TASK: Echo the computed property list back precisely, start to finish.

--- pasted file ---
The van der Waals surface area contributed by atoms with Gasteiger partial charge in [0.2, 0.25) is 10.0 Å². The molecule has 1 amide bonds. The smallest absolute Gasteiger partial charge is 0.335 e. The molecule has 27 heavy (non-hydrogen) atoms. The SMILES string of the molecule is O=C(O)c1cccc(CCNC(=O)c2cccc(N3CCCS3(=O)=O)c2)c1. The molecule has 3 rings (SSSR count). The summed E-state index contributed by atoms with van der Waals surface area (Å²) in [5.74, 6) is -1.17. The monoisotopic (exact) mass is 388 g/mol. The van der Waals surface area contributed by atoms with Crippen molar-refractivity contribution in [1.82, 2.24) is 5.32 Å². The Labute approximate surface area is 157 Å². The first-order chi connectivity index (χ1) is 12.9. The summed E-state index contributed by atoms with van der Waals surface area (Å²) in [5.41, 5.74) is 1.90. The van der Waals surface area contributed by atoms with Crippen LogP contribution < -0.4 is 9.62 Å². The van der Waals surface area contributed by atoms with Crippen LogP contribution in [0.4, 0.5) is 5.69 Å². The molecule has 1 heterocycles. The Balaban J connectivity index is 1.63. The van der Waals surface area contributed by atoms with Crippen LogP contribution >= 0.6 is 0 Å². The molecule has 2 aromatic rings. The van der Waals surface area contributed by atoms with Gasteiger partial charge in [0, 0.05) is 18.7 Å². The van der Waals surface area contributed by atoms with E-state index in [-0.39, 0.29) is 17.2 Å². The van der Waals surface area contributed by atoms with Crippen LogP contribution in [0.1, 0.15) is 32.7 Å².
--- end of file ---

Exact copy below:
The van der Waals surface area contributed by atoms with Gasteiger partial charge in [0.2, 0.25) is 10.0 Å². The molecule has 1 amide bonds. The smallest absolute Gasteiger partial charge is 0.335 e. The molecule has 27 heavy (non-hydrogen) atoms. The SMILES string of the molecule is O=C(O)c1cccc(CCNC(=O)c2cccc(N3CCCS3(=O)=O)c2)c1. The molecule has 3 rings (SSSR count). The summed E-state index contributed by atoms with van der Waals surface area (Å²) in [5.74, 6) is -1.17. The monoisotopic (exact) mass is 388 g/mol. The van der Waals surface area contributed by atoms with Crippen molar-refractivity contribution in [1.82, 2.24) is 5.32 Å². The Labute approximate surface area is 157 Å². The first-order chi connectivity index (χ1) is 12.9. The summed E-state index contributed by atoms with van der Waals surface area (Å²) in [5.41, 5.74) is 1.90. The van der Waals surface area contributed by atoms with Crippen LogP contribution < -0.4 is 9.62 Å². The van der Waals surface area contributed by atoms with Crippen LogP contribution in [0.4, 0.5) is 5.69 Å². The molecule has 1 heterocycles. The Balaban J connectivity index is 1.63. The van der Waals surface area contributed by atoms with Crippen LogP contribution >= 0.6 is 0 Å². The molecule has 2 aromatic rings. The van der Waals surface area contributed by atoms with Gasteiger partial charge in [0, 0.05) is 18.7 Å². The van der Waals surface area contributed by atoms with E-state index in [-0.39, 0.29) is 17.2 Å². The van der Waals surface area contributed by atoms with Crippen LogP contribution in [0.1, 0.15) is 32.7 Å².